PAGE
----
NFTs Are Crashing and Who Could Have Seen This Coming Other Than Basically Anyone?

Home Technology NFTs Are Crashing and Who Could Have Seen This Coming Other Than Basically Anyone?
NFTs Are Crashing and Who Could Have Seen This Coming Other Than Basically Anyone?
A truck parked outside of Christie’s in New York on May 11 displaying a CryptoPunk NFT.
A truck parked outside of Christie’s in New York on May 11 displaying a CryptoPunk NFT.
Photo: Dia Dipasupil (Getty Images)

The crypto world saw a dizzying surge this year of NFTs being used to sell ownership of everything from works of online art to random tweets, though it was never clear just why NFTs were commanding such staggering prices. Bragging rights? Status symbols? Or just pure speculation driven by skyrocketing cryptocurrency prices and its attendant mythos of get-rich-quick fantasies?

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The current answer to the question “What is the value of an NFT” appears to be “not much and dwindling fast.” Crypto news site Protos reported on Wednesday that NFTs tracked in the Nonfungible.com database peaked on May 3, booking $102 million in NFT transactions in a single day. The seven-day period surrounding the peak brought in $170 million in transactions. But in the past week, that number collapsed to $19.4 million in NFT sales, a 90% drop from the peak.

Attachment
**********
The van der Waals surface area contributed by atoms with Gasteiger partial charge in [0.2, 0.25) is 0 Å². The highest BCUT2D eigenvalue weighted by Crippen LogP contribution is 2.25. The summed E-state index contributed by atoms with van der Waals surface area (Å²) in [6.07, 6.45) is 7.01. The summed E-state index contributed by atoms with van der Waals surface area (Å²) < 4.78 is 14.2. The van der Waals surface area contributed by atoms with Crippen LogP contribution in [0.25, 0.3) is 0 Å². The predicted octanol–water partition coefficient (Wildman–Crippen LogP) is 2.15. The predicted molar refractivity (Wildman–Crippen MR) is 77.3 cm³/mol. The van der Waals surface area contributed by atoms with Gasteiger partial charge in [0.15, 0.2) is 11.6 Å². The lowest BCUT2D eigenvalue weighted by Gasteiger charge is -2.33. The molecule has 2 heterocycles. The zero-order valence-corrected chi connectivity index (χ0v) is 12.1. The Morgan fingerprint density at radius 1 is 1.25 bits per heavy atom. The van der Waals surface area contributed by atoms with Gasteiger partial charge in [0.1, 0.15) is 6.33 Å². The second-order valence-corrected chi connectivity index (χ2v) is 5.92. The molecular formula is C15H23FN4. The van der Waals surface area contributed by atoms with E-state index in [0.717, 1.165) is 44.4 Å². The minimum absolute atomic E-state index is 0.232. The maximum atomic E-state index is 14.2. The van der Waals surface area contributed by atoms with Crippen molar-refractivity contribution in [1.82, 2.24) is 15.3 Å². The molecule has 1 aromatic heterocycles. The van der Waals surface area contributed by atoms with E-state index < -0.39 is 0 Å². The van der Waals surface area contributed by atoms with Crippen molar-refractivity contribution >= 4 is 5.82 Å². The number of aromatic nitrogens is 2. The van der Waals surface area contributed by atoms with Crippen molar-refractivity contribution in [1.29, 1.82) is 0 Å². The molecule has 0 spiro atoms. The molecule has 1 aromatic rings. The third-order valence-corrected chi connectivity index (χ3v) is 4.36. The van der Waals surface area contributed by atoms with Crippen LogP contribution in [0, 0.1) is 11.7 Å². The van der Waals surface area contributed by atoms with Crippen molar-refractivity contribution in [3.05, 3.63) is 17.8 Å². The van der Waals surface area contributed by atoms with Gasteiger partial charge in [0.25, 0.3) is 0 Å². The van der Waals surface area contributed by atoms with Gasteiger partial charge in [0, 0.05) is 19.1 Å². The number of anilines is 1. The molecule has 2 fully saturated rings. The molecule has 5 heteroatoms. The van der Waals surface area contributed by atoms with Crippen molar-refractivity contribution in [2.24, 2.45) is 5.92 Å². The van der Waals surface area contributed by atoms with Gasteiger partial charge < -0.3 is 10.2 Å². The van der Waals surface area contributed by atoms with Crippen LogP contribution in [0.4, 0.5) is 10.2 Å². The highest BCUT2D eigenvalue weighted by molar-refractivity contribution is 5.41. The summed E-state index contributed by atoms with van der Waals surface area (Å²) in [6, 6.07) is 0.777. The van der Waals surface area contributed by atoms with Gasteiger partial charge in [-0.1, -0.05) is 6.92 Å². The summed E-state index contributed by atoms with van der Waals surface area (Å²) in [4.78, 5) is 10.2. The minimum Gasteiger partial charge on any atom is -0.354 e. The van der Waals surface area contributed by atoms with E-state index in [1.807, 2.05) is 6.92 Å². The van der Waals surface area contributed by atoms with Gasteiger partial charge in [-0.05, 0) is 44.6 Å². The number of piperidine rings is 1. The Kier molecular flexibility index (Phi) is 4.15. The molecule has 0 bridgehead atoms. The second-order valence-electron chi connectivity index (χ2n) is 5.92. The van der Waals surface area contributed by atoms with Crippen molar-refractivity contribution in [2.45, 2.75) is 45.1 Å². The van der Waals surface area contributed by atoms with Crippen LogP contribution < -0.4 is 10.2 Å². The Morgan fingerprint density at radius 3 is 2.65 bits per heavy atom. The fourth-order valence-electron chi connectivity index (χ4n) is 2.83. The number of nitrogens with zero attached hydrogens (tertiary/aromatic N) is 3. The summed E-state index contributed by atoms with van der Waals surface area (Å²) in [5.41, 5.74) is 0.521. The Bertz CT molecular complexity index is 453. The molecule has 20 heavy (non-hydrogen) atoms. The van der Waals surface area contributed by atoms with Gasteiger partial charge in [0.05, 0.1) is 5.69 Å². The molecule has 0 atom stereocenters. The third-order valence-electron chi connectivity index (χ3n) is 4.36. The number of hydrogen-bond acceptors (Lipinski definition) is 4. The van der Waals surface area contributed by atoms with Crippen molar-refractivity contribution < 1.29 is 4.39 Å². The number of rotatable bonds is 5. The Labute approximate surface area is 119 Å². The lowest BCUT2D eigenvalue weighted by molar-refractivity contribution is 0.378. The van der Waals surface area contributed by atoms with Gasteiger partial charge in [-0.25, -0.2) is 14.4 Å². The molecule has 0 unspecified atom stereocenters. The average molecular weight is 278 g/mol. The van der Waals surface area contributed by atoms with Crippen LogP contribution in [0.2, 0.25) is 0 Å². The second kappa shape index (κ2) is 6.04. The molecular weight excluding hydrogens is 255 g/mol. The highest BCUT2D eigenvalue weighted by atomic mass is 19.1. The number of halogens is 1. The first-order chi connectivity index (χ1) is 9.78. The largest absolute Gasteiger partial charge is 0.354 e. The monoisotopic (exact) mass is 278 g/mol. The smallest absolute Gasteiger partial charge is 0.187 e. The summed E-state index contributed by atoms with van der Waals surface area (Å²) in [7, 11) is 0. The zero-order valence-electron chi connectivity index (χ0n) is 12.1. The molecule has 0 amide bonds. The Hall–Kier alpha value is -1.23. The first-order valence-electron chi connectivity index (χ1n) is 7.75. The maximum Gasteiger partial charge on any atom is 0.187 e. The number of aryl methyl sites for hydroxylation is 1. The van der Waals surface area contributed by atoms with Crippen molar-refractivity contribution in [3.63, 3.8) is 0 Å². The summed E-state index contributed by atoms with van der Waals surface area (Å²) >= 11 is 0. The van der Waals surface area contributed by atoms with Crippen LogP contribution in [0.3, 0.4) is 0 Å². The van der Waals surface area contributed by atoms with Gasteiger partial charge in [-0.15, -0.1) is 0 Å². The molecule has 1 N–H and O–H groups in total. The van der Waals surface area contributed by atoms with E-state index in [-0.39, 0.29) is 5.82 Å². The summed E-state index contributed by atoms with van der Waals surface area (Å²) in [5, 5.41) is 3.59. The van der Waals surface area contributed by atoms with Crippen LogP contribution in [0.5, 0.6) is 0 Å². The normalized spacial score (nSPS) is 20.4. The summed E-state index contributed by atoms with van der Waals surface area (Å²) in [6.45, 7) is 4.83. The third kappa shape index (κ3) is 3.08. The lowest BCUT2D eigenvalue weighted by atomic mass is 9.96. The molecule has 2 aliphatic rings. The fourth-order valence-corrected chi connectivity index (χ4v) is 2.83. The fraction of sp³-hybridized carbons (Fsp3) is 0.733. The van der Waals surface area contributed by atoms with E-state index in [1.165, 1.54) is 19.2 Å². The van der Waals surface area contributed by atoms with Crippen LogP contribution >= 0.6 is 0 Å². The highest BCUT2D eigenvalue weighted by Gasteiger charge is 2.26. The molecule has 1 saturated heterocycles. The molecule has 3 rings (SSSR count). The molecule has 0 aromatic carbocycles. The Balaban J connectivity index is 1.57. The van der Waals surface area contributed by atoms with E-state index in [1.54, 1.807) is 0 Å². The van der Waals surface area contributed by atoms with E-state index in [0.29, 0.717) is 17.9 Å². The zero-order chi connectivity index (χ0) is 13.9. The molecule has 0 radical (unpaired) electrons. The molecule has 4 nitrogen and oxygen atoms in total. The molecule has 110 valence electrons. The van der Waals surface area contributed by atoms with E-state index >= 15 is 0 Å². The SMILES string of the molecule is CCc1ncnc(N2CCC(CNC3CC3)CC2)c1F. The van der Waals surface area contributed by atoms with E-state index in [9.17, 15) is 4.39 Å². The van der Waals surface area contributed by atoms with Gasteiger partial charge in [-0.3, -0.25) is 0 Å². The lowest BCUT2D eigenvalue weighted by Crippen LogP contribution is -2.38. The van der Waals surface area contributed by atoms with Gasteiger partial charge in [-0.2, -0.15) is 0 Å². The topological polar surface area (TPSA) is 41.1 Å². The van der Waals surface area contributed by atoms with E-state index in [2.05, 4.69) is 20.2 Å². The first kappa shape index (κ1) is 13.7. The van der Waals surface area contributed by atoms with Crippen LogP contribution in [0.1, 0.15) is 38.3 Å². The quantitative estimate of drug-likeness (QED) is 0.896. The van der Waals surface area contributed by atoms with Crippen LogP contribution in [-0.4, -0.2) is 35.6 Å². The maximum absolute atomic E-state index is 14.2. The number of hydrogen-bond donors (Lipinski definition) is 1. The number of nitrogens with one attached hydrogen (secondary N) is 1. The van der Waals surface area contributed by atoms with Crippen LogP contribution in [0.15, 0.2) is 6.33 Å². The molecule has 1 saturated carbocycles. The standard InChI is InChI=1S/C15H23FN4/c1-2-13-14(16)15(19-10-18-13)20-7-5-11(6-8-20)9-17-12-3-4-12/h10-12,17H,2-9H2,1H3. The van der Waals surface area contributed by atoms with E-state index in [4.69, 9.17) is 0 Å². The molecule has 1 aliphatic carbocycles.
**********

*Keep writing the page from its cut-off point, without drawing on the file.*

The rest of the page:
NFTs, or non-fungible tokens, are digital collectibles encoded onto a blockchain, the same technology that powers cryptocurrencies, creating a unique digital watermark signifying ownership of the digital rights to an asset.

While eye-popping NFT art sales drew the lion’s share of media attention, the market was and continues to be dominated by crypto-collectibles—i.e., small pixel art faces called CryptoPunks, portraits called Hashmasks, and Twerky Pepes (based on the popular frog character that has become synonymous with both imageboards like 4chan and the online far right). According to Protos, their data set shows $9.2 million in crypto-collectibles sold in the last week. “Metaverse” NFTs, such as an app that allows people to buy digital real estate, sold $3.3 million in the last week. Sports memorabilia, such as basketball trading card-like NBA Top Shot, have also bypassed art, with $3.16 million in sales over the same time period. Art came in behind them all at $3 million.